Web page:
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Train roof riders fear deterrent to dye for

  • Story Highlights
  • Commuters who squat on train roofs in Indonesia targeted with colored dye
  • Officials hope "unique approach" will deter passengers riding illegally
  • Security officials at stations will "mark" roof riders with dye as trains depart
  • When passengers disembark at destination, officials can easily identify them
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(CNN) -- The risk of being jolted by 1,500 volts of electricity hasn't scared them off. Neither have fears of falling off the speeding electric trains.

Thousands of passengers ride on overloaded trains in Jakarta every day.

So Indonesian railway officials on Monday will unleash a new weapon on commuters who squat on top of railway cars: spray them with colored dye, a local newspaper reported.

The state transit agency told the English-language newspaper Jakarta Post that it hopes the "unique approach" will deter passengers riding illegally on rooftops.

Trains are the cheapest and fastest form of transportation for office workers commuting between the capital city Jakarta and neighboring towns.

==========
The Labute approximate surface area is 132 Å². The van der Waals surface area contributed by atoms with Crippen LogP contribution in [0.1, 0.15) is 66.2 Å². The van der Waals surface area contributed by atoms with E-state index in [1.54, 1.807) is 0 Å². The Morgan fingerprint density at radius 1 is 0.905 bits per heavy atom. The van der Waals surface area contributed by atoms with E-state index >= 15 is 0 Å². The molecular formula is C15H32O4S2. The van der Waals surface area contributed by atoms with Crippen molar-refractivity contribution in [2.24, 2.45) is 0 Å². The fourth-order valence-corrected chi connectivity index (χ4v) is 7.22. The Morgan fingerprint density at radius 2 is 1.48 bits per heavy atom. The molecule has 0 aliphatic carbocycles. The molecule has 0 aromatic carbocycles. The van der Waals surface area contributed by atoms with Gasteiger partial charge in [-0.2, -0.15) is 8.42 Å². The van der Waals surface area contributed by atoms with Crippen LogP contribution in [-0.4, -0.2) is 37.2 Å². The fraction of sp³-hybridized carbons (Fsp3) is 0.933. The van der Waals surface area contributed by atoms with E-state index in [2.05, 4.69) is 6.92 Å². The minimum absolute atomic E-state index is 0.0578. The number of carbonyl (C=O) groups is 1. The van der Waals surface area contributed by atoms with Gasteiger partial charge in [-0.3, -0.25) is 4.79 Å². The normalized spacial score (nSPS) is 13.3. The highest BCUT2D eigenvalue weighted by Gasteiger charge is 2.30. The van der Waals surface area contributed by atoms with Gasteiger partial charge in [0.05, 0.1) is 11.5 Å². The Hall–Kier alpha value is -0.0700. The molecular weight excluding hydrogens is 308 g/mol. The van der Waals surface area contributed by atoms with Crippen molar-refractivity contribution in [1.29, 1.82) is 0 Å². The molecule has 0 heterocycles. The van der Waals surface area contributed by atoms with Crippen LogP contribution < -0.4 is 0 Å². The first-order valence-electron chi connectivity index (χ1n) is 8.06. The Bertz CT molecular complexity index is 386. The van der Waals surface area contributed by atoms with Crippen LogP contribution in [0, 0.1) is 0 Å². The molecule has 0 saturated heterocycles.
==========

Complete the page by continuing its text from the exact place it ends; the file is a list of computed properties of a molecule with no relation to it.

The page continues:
Throngs of thousands cram the trains during the morning and evening rush hours, making it impossible for everyone to snag space inside packed cars.

Under the new plan, security officials at each station will "mark" roof riders with dye as trains depart. When the passengers disembark at their destination, officials can then easily identify them.

"We will confiscate their IDs and give them a ticket," Akhmand Sujadi, regional spokesman for the transit agency Kerata Api, told the newspaper. "We will send a copy of the ticket to their family, their local neighborhood unit head, their employer, or, if they're students, their headmasters."

The offenders can reclaim their ID cards once they write a letter "regarding their behavior, to be signed by the person who received their ticket."

More than 320,000 passengers rode trains to and from work every day last year, the newspaper reported. The crush of passengers meant revenues of 248 billion Rupiahs ($26.8 million) for the system.

But many commuters prefer to ride on top of passenger cars -- either due to a lack of space inside or because they can't afford the ticket, which start at 1,000 Rupiahs ($0.11)

At least 53 rooftop riders died in the last two years, the newspaper reported. E-mail to a friend E-mail to a friend

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